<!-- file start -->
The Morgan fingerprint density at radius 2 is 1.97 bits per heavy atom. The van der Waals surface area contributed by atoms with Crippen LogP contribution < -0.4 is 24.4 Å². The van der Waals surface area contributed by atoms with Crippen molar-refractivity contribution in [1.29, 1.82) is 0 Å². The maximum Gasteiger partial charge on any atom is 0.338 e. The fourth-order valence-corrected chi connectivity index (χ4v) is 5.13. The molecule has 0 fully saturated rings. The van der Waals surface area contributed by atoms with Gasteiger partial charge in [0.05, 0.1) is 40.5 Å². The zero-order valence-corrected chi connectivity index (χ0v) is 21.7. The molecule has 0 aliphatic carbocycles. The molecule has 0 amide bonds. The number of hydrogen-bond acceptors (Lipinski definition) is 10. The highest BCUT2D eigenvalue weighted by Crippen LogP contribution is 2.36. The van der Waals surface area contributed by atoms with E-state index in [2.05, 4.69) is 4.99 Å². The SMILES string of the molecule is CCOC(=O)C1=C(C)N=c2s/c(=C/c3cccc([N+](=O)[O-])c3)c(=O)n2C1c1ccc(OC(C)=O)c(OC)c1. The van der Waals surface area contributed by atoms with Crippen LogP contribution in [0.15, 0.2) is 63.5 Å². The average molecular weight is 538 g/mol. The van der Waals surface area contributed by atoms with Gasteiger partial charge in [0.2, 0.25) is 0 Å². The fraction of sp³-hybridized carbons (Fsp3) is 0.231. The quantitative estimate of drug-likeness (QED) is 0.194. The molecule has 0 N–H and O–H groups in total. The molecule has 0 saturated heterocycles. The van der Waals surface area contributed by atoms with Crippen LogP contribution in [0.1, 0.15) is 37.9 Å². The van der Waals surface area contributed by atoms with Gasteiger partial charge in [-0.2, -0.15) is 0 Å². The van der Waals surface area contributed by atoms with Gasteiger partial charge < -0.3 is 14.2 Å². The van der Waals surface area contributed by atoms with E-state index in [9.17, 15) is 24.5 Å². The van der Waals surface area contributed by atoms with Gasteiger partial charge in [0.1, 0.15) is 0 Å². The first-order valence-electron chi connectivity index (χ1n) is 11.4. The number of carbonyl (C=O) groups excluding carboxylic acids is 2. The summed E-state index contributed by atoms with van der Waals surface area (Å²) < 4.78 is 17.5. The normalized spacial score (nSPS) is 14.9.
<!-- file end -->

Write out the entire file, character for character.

The Morgan fingerprint density at radius 2 is 1.97 bits per heavy atom. The van der Waals surface area contributed by atoms with Crippen LogP contribution < -0.4 is 24.4 Å². The van der Waals surface area contributed by atoms with Crippen molar-refractivity contribution in [1.29, 1.82) is 0 Å². The maximum Gasteiger partial charge on any atom is 0.338 e. The fourth-order valence-corrected chi connectivity index (χ4v) is 5.13. The molecule has 0 fully saturated rings. The van der Waals surface area contributed by atoms with Gasteiger partial charge in [0.05, 0.1) is 40.5 Å². The zero-order valence-corrected chi connectivity index (χ0v) is 21.7. The molecule has 0 aliphatic carbocycles. The molecule has 0 amide bonds. The number of hydrogen-bond acceptors (Lipinski definition) is 10. The highest BCUT2D eigenvalue weighted by Crippen LogP contribution is 2.36. The van der Waals surface area contributed by atoms with E-state index in [2.05, 4.69) is 4.99 Å². The SMILES string of the molecule is CCOC(=O)C1=C(C)N=c2s/c(=C/c3cccc([N+](=O)[O-])c3)c(=O)n2C1c1ccc(OC(C)=O)c(OC)c1. The van der Waals surface area contributed by atoms with Crippen LogP contribution in [0.15, 0.2) is 63.5 Å². The average molecular weight is 538 g/mol. The van der Waals surface area contributed by atoms with Gasteiger partial charge in [0.2, 0.25) is 0 Å². The fraction of sp³-hybridized carbons (Fsp3) is 0.231. The quantitative estimate of drug-likeness (QED) is 0.194. The molecule has 0 N–H and O–H groups in total. The molecule has 0 saturated heterocycles. The van der Waals surface area contributed by atoms with Crippen LogP contribution in [0.1, 0.15) is 37.9 Å². The van der Waals surface area contributed by atoms with Gasteiger partial charge in [-0.2, -0.15) is 0 Å². The van der Waals surface area contributed by atoms with Gasteiger partial charge < -0.3 is 14.2 Å². The van der Waals surface area contributed by atoms with E-state index in [9.17, 15) is 24.5 Å². The van der Waals surface area contributed by atoms with Gasteiger partial charge in [0.1, 0.15) is 0 Å². The first-order valence-electron chi connectivity index (χ1n) is 11.4. The number of carbonyl (C=O) groups excluding carboxylic acids is 2. The summed E-state index contributed by atoms with van der Waals surface area (Å²) < 4.78 is 17.5. The normalized spacial score (nSPS) is 14.9.